Grunts and chuckles came from the warriors' camp at another disk's destruction. They might have been admiring, but Nia considered them condescending and she didn't favor their gap-toothed grins with even a glance. They shouldn't be there anyway, intruding on her home and her practice time. Watching her. Invited or not, and her father must surely have invited them, they weren't her guests. But she wouldn't defer to them. She would go about her business, including her daily target practice, and ignore them. Or if she couldn't ignore them, she would show them what it meant to be the daughter of Kent Bellengrath and, even at sixteen, their superior in martial skills.
The smell of roasting venison from the warriors' campfire reached her across the snow-covered field as she strung another arrow. She felt a slight gnawing in her stomach; it had been a long time since breakfast. Her brother had challenged her to an archery competition that morning, but said he had some business to attend to first. He didn't say what it was. He just rode off, telling her they would talk when he came back. So she set up the targets and waited. When he didn't return, she began shooting on her own. The warriors watched from afar as they prepared the deer they had poached for their midday meal. They snickered when she missed, so she concentrated and stopped missing, and they grew silent.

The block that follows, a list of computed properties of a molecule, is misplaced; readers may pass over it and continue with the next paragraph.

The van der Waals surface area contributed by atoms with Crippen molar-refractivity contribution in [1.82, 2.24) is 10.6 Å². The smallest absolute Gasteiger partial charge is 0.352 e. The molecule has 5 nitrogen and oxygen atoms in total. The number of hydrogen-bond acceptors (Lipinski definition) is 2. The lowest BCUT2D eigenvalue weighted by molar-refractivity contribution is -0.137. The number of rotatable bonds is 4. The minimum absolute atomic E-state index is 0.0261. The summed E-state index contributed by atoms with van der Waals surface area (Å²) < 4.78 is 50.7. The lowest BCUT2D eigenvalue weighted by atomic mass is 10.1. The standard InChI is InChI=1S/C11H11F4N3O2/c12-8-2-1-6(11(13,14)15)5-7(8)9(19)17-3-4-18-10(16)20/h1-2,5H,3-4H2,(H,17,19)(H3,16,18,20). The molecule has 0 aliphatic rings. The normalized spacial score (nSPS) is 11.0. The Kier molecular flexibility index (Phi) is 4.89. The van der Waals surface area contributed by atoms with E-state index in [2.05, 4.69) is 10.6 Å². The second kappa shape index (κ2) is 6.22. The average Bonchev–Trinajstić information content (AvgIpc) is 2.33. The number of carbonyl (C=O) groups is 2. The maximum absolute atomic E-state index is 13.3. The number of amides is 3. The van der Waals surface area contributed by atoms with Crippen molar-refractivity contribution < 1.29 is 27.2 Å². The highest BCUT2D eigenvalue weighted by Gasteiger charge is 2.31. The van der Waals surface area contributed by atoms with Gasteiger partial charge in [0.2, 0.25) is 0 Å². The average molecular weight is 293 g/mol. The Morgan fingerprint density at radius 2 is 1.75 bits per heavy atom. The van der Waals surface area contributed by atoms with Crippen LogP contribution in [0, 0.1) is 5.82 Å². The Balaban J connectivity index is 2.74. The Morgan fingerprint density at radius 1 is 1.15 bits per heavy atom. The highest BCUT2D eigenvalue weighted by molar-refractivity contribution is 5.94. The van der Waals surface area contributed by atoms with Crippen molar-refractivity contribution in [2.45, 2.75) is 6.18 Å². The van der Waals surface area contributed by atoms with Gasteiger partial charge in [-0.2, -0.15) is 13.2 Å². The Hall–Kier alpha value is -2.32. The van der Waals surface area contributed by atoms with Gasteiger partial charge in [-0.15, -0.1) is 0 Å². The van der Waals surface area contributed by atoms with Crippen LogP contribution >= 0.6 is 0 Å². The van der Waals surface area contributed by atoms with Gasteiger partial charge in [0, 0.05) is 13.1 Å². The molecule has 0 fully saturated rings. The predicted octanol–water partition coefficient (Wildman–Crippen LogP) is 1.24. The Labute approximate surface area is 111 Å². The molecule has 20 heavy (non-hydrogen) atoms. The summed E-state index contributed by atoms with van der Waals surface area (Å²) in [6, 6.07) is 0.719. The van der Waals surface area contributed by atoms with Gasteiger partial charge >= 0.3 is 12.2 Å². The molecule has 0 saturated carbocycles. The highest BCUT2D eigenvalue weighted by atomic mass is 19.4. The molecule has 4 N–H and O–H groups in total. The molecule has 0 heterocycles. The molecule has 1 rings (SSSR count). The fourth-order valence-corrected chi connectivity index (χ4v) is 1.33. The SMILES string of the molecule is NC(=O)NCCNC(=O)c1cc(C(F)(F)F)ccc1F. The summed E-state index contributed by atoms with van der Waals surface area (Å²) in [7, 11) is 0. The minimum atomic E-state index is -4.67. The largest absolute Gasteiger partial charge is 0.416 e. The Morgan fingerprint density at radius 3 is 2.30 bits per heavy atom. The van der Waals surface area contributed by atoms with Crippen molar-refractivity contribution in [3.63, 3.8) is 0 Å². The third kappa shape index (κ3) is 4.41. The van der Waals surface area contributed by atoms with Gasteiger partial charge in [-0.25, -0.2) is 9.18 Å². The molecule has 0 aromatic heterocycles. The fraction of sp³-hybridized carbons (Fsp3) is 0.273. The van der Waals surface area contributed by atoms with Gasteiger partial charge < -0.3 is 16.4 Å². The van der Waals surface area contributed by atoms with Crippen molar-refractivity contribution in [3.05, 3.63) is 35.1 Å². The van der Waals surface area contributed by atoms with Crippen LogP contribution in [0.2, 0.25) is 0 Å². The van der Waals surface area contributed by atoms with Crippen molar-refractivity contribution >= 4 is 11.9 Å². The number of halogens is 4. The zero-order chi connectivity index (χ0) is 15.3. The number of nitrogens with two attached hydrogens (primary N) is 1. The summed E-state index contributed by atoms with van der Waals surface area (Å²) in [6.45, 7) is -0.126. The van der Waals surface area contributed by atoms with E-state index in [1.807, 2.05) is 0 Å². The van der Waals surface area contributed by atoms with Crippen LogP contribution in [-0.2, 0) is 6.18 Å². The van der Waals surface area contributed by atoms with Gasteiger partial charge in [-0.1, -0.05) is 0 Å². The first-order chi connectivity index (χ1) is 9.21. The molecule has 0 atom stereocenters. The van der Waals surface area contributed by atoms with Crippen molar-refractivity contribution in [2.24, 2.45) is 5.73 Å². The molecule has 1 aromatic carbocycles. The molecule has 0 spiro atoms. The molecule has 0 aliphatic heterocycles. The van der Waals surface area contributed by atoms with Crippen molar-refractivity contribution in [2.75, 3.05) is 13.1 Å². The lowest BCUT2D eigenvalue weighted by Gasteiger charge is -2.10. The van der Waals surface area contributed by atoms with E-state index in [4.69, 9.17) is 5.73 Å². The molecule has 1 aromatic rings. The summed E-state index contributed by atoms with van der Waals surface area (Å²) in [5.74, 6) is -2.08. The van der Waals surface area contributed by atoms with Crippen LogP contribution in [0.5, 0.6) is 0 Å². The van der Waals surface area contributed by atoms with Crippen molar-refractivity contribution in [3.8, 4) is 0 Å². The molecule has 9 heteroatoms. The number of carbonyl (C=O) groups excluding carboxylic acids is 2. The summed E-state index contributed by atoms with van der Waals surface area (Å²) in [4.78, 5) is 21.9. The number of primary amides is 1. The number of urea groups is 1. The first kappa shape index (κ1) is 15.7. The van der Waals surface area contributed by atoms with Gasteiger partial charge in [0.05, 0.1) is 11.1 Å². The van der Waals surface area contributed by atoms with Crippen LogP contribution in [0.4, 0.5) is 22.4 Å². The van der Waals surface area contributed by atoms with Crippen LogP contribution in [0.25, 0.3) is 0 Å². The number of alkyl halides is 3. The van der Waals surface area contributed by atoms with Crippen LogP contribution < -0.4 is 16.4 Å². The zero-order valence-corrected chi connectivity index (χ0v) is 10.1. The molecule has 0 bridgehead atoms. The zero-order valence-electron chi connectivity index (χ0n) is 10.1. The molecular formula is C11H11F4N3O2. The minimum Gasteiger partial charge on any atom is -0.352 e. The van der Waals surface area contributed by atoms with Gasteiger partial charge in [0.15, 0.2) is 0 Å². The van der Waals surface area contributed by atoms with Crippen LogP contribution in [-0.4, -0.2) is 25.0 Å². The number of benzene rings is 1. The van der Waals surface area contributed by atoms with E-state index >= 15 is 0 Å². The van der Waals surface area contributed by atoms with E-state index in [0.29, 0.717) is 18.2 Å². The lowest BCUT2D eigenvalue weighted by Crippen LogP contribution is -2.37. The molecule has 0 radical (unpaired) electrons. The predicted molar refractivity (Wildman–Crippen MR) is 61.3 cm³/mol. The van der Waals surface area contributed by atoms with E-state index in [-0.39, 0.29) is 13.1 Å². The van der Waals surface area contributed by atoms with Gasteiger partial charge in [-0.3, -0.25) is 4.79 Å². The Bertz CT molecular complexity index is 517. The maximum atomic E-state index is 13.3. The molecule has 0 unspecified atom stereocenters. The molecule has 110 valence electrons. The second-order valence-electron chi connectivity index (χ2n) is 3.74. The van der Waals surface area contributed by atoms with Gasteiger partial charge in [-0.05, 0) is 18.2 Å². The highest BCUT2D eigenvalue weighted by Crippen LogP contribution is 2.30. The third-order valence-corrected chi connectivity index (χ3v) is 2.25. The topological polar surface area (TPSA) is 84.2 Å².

They would probably have cheered her if she gave any notice of them. Not so much for her skills, though, but to win the favor of her father by flattering her. They were feeling privileged just being there and it irked her. Her mother wouldn't have stood for it.
She heard a horse whinny as she took aim again, and the warriors were calling to someone who had just ridden up. She let her bow down and turned to see that her brother had finally returned. He was on his big, bay stallion, Thunder, looking like a young version of Pa, with his long black hair and thick form leaning from the saddle to accept a slice of venison.
Hangers. Pa wasn't there so they butt-kissed the eldest son.